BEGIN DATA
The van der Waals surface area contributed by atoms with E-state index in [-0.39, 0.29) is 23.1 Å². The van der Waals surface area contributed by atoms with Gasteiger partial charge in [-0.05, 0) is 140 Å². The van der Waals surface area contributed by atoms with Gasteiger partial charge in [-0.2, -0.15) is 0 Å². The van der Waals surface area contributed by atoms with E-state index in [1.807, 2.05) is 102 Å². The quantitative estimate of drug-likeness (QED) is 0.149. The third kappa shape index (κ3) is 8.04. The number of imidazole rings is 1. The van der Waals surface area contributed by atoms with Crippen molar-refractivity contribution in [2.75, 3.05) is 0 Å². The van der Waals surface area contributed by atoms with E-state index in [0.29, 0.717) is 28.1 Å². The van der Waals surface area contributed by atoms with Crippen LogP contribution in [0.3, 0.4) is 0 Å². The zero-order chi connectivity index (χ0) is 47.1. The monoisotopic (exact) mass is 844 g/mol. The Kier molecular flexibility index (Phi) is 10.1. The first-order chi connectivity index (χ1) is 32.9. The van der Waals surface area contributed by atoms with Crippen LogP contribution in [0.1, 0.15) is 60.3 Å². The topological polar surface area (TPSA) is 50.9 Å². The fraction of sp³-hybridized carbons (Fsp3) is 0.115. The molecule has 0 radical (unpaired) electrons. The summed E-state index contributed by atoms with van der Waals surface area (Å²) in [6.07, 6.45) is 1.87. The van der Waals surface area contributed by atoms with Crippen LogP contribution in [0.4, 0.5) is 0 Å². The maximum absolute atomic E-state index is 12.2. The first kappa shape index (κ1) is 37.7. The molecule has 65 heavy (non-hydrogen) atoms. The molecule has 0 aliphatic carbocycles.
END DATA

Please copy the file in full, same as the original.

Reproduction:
The van der Waals surface area contributed by atoms with E-state index in [-0.39, 0.29) is 23.1 Å². The van der Waals surface area contributed by atoms with Gasteiger partial charge in [-0.05, 0) is 140 Å². The van der Waals surface area contributed by atoms with Gasteiger partial charge in [-0.2, -0.15) is 0 Å². The van der Waals surface area contributed by atoms with E-state index in [1.807, 2.05) is 102 Å². The quantitative estimate of drug-likeness (QED) is 0.149. The third kappa shape index (κ3) is 8.04. The number of imidazole rings is 1. The van der Waals surface area contributed by atoms with Crippen molar-refractivity contribution in [2.75, 3.05) is 0 Å². The van der Waals surface area contributed by atoms with E-state index in [0.29, 0.717) is 28.1 Å². The van der Waals surface area contributed by atoms with Crippen LogP contribution in [0.3, 0.4) is 0 Å². The zero-order chi connectivity index (χ0) is 47.1. The monoisotopic (exact) mass is 844 g/mol. The Kier molecular flexibility index (Phi) is 10.1. The first-order chi connectivity index (χ1) is 32.9. The van der Waals surface area contributed by atoms with Crippen LogP contribution in [0.1, 0.15) is 60.3 Å². The topological polar surface area (TPSA) is 50.9 Å². The fraction of sp³-hybridized carbons (Fsp3) is 0.115. The molecule has 0 radical (unpaired) electrons. The summed E-state index contributed by atoms with van der Waals surface area (Å²) in [6.07, 6.45) is 1.87. The van der Waals surface area contributed by atoms with Crippen LogP contribution in [0.4, 0.5) is 0 Å². The maximum absolute atomic E-state index is 12.2. The first kappa shape index (κ1) is 37.7. The molecule has 65 heavy (non-hydrogen) atoms. The molecule has 0 aliphatic carbocycles.